The City Council Tuesday approved a 15 percent raise for dispatchers in an effort to beef up staffing in the San Diego Police Department‘s overworked Communications Department, which has been plagued by slow responses to 911 calls.
The pay hikes will come in three 5 percent increments — the first being Friday with the start of the new fiscal year.
While city officials have been aware of problems in the SDPD’s dispatch center, the response issue entered the public spotlight in April when a couple gave up calling 911 after several tries and drove their newborn to the hospital after he was bitten by a dog. The baby later died.
Last fall, two callers who had intruders in their homes in separate incidents each spent several minutes on hold.
Councilwoman Marti Emerald said the staffing problem stemmed from recession-era “draconian cuts” the city had to make, including a 6 percent across-the-board reduction in pay.
She said city officials have been trying to dig themselves out of that hole in recent years, and that few employees are more important than 911 dispatchers.
“You are the first line of defense for people who are having their absolute worst day,” Emerald said.
“Every sort of emergency there is — and you’re professional, you get information, you get it to the right agency to help get first responders out there, and you save lives,” Emerald said. “You make a difference and we owe you a great debt of gratitude.”
The raises are on top of a pair of 3.3 percent pay increases granted in upcoming fiscal years to members of the Municipal Employees Association, which represents police dispatchers. As part of that separate deal, dispatchers were one of several job categories for which an additional 5 percent bonus was specified to address recruiting and retention issues.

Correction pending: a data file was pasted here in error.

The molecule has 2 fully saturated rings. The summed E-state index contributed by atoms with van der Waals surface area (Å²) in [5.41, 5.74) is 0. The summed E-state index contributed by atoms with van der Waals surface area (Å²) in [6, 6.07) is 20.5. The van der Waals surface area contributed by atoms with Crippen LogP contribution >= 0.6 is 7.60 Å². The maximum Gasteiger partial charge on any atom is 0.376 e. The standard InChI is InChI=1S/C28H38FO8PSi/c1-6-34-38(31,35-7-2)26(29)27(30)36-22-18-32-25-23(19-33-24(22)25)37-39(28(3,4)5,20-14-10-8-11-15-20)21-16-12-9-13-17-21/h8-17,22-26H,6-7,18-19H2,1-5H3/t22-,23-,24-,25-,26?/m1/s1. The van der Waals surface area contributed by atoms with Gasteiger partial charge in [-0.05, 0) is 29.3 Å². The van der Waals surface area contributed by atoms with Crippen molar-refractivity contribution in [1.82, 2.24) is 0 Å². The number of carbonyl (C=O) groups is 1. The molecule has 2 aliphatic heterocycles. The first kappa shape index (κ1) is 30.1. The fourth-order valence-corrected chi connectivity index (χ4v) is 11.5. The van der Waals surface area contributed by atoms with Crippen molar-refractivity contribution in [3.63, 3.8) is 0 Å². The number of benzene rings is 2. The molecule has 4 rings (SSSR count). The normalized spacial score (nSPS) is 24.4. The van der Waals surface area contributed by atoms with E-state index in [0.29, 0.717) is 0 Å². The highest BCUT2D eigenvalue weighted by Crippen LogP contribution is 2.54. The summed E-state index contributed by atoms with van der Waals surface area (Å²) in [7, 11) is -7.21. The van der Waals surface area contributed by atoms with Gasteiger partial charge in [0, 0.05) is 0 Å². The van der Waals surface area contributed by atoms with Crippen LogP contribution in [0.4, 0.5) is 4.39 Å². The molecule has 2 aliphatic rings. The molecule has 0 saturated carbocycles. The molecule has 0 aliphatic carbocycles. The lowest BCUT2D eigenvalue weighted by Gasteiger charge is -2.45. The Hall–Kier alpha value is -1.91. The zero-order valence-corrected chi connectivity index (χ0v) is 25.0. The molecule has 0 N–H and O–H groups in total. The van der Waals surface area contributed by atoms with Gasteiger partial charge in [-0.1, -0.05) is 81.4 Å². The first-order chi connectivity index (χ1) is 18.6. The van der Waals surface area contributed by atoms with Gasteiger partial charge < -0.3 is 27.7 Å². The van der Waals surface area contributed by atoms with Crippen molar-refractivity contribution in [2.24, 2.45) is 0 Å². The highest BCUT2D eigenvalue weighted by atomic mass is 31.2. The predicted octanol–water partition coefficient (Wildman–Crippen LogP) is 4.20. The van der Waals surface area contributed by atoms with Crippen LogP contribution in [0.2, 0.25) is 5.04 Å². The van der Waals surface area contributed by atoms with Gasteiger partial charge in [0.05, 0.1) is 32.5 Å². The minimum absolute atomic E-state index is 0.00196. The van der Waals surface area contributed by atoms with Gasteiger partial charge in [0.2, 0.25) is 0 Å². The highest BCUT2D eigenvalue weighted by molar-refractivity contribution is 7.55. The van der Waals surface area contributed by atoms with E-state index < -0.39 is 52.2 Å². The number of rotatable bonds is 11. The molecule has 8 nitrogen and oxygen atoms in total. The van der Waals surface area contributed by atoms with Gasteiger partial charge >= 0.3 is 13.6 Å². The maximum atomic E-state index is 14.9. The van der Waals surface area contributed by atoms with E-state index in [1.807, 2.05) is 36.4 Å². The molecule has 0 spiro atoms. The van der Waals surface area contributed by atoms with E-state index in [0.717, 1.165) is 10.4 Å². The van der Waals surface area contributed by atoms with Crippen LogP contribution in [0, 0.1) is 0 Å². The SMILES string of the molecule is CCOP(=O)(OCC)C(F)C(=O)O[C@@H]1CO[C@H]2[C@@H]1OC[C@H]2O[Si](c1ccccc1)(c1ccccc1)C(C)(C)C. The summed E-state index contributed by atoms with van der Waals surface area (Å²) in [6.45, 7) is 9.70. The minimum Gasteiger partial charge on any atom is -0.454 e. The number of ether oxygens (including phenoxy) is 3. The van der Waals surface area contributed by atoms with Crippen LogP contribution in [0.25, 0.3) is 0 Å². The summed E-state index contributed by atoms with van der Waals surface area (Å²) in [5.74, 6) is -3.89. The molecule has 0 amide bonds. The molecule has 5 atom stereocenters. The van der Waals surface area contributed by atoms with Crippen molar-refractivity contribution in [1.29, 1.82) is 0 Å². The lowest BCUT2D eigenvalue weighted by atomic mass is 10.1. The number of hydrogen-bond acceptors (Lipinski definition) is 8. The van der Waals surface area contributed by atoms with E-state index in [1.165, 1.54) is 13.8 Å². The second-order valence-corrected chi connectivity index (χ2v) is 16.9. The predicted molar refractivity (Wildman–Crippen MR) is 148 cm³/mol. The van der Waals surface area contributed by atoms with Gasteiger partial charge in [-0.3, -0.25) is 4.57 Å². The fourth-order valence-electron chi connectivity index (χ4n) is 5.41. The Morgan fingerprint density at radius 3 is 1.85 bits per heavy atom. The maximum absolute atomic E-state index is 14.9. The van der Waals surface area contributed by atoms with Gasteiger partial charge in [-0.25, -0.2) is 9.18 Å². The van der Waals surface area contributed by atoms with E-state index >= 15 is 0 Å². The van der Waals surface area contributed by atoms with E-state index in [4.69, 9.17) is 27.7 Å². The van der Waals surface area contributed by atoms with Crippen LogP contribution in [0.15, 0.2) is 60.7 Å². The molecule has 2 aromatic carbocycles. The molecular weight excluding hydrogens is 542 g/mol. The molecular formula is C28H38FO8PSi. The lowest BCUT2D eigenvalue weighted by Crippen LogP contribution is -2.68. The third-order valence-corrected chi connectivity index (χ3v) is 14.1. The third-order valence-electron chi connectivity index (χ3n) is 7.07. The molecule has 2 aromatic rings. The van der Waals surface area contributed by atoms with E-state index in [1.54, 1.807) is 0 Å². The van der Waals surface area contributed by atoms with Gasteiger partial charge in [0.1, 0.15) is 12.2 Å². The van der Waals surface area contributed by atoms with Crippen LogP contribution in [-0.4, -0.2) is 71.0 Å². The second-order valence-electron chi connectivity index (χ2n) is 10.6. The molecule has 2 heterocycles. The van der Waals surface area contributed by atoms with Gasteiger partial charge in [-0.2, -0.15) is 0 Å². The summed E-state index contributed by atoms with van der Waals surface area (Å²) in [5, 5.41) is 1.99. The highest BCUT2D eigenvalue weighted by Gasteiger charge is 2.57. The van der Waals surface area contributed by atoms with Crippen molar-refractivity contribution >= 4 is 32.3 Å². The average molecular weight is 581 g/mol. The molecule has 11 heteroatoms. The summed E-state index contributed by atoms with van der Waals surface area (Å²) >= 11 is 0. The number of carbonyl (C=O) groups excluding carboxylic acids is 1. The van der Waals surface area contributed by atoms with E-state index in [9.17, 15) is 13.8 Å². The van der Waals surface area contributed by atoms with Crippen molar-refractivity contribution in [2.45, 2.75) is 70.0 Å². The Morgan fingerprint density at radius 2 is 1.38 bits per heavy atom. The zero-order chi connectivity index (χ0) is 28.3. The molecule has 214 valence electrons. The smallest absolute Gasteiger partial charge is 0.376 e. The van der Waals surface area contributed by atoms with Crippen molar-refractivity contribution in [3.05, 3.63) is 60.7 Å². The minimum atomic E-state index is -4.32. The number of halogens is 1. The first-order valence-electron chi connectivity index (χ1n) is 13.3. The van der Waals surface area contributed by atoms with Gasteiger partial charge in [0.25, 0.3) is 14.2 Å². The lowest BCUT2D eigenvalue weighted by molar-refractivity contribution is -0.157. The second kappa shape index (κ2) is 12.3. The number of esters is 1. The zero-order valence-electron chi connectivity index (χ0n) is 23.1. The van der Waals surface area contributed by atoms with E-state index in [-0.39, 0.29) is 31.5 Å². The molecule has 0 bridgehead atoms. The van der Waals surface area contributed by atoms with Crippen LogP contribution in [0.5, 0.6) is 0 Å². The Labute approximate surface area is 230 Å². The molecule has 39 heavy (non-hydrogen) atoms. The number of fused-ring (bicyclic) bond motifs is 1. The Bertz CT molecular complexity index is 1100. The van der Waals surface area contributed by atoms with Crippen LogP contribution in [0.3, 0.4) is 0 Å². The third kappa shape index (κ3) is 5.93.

“This problem wasn’t created overnight, but we are committed to taking the steps to fix it,” Mayor Kevin Faulconer said.
“We’re tackling this issue head-on with operational changes and now we’re making San Diego’s dispatcher compensation more competitive so we can hire and retain the best and brightest men and women for what is an intense and critical job,” Faulconer said.
“We’re already seeing the results as emergency wait times have improved and we will continue to make changes as needed to ensure that San Diego remains one of the nation’s safest big cities,” he said.
According to the mayor’s office, a survey showed San Diego police dispatchers were among the lowest-paid in the area before the raises were approved.
Along with the raises, the SDPD has altered employee schedules in the center to make more dispatchers available to handle the 1.3 million calls received annually and changed management, city officials said.
Police Chief Shelley Zimmerman said 911 calls were answered, on average, in 8 seconds last week. According to the mayor’s office, wait times lasted an average of 15 seconds two months ago.
The deal passed 7-1, with Councilman Scott Sherman dissenting and Councilman David Alvarez absent.
— City News Service